No forced job losses at Calderdale Council ...so far

0
Have your say

NO council workers in Calderdale have been compulsorily forced out of a job since budgets started to be slashed.

The council has shed 373 jobs - or five per cent of its workforce - with numbers dropping from 7,051 to 6,678.

It is in the first year of planned three-year programme of £67 million cuts as part of the Government’s austerity package.

Figures nationally show more than 101,000 fewer people are now working in local government in the non-teacher workforce since last year’s general election.

Calderdale has fared better than most and is ranked 92nd in a league table of 314 authorities based on job losses, according to the Local Government Association.

Kent tops the list with 3,107 losses or 12.2 per cent. Bradford has shed 3.1 per cent, Leeds 3.8, Kirklees 4.8 and Wakefield 9 per cent.

Calderdale Council lea-der Janet Battye and Unison branch secretary Gary Firth said meaningful consultation had prevented compulsory job losses and they both hoped that would be the case going forward.

Councillor Battye (Lib-Dem Calder) said the losses had been achieved through voluntary retirement and redundancy.

“It has been really hard work and a very thorough budget review process,” she said.

“Budget plans proposed for next year are about making Calderdale Council a more efficient organisation.”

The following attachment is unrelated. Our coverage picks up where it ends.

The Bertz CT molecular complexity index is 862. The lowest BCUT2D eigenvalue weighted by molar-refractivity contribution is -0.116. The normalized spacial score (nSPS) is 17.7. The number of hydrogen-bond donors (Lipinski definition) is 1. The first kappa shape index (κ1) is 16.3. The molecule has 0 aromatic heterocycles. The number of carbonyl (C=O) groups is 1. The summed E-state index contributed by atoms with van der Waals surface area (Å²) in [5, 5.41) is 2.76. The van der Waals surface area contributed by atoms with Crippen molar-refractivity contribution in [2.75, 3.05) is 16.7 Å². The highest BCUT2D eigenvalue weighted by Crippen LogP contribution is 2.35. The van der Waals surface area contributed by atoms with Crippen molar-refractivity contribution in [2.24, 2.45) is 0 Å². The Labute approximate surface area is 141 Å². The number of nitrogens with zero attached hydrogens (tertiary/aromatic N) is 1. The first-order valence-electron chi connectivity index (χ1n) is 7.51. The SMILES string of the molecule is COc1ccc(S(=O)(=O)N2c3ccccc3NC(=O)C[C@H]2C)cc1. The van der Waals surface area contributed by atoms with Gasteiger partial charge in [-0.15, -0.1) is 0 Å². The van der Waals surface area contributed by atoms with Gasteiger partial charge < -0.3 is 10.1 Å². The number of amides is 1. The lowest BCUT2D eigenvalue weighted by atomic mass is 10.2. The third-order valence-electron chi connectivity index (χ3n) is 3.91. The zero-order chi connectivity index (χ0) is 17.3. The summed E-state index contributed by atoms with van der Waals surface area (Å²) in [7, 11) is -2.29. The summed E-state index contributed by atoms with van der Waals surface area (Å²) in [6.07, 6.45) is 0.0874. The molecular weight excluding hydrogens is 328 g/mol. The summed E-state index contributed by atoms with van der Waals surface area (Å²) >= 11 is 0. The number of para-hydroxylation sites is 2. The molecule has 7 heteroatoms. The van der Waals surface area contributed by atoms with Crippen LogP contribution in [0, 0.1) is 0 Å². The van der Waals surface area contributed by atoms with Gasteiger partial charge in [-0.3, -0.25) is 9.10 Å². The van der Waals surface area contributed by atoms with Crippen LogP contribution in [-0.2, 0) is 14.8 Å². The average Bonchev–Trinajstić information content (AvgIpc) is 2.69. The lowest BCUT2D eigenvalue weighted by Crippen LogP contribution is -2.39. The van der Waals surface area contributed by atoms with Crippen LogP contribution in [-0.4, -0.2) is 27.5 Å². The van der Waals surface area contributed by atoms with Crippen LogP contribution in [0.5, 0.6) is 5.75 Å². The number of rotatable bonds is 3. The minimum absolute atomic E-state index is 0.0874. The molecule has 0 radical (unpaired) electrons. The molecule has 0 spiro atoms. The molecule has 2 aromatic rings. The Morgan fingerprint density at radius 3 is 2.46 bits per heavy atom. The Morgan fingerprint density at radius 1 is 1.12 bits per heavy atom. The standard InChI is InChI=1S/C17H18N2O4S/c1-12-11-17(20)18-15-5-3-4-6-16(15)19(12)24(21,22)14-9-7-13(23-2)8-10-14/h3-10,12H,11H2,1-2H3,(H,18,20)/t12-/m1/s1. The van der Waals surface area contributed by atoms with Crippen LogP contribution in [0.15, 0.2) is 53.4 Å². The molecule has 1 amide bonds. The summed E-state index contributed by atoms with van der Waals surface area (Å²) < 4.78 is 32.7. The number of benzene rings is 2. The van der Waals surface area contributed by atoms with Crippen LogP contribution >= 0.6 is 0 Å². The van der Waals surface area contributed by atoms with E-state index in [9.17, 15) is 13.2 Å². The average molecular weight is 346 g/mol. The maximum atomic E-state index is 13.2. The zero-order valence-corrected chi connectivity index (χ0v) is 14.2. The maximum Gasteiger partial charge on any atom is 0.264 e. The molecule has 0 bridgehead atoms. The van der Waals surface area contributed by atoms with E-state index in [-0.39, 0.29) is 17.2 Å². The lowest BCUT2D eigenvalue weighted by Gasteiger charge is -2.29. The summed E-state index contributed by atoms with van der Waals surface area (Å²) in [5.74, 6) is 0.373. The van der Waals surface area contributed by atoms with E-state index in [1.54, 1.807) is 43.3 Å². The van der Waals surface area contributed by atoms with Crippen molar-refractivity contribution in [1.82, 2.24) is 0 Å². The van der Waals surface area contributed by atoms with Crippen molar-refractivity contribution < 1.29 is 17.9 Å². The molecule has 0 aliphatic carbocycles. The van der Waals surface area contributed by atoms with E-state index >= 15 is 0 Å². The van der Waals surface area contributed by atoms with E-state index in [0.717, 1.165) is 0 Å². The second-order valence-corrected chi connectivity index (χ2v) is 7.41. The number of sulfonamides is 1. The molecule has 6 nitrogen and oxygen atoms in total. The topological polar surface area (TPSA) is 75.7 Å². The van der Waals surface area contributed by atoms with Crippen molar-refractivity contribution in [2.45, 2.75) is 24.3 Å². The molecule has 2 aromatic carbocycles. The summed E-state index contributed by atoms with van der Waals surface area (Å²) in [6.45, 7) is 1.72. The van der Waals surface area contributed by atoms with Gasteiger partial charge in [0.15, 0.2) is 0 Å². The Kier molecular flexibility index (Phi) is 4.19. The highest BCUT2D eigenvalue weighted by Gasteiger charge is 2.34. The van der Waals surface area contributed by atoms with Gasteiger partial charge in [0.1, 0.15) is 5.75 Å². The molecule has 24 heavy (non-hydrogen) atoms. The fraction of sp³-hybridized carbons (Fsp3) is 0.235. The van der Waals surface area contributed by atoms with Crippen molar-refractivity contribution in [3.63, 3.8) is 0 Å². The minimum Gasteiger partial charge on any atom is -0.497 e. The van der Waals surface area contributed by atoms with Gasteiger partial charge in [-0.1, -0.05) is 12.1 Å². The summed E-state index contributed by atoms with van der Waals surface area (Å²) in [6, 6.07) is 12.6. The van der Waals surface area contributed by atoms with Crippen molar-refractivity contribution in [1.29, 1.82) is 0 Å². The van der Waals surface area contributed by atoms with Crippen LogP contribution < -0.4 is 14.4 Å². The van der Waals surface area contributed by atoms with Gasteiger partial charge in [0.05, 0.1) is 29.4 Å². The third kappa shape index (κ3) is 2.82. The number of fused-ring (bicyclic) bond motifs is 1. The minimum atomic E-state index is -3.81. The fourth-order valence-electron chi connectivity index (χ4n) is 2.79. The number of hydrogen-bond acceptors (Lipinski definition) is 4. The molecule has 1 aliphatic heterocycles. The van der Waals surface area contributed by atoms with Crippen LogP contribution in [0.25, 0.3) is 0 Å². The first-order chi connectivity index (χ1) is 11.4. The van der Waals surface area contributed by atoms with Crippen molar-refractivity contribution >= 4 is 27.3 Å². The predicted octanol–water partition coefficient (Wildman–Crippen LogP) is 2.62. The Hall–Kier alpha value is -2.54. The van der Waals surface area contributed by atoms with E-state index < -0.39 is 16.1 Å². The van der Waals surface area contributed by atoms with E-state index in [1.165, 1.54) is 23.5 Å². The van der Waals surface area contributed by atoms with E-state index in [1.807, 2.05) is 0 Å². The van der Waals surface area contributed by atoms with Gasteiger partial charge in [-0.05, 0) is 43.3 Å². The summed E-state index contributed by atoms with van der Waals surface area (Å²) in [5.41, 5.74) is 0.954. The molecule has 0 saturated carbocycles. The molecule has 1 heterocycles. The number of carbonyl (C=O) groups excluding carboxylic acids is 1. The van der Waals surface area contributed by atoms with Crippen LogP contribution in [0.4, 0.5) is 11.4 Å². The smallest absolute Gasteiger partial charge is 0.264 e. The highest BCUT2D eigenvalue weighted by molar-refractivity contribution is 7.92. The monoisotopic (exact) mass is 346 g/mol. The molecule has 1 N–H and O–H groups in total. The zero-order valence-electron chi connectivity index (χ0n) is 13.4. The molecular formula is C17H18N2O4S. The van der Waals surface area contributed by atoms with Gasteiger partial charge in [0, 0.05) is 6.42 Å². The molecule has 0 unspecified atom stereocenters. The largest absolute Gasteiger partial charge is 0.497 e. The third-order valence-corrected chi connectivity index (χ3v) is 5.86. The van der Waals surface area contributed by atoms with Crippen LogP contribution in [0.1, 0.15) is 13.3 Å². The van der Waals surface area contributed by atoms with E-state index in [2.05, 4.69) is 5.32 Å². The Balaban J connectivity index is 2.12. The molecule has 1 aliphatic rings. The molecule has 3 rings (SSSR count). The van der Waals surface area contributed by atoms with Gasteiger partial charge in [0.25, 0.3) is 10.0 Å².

She said the council was also working hard to stimulate local business and job opportunities through its economic taskforce.

“I know things are going to get harder,” she said.

Mr Firth praised the council for consulting with the public and trade unions and working to avoid compulsory redundancies amidst drastic reductions in funding.

“A lot of work has been going on behind the scenes with trade unions to restructure services to make the cost savings required without cutting staff,” he said.

The council is also saving money by not automatically filling vacancies and that potentially could cut hundreds of jobs.

The GMB union said the not filling vacancies nationally was hitting hard the near one million young people out of work.

“As a consequence these job losses will show up in the unemployment figures today,” said national secretary Brian Strutton.

Last week Calderdale Council deputy leader Tim Swift warned that if council tax didn’t rise next year - as the Government intends - another £2 million would have to be saved locally.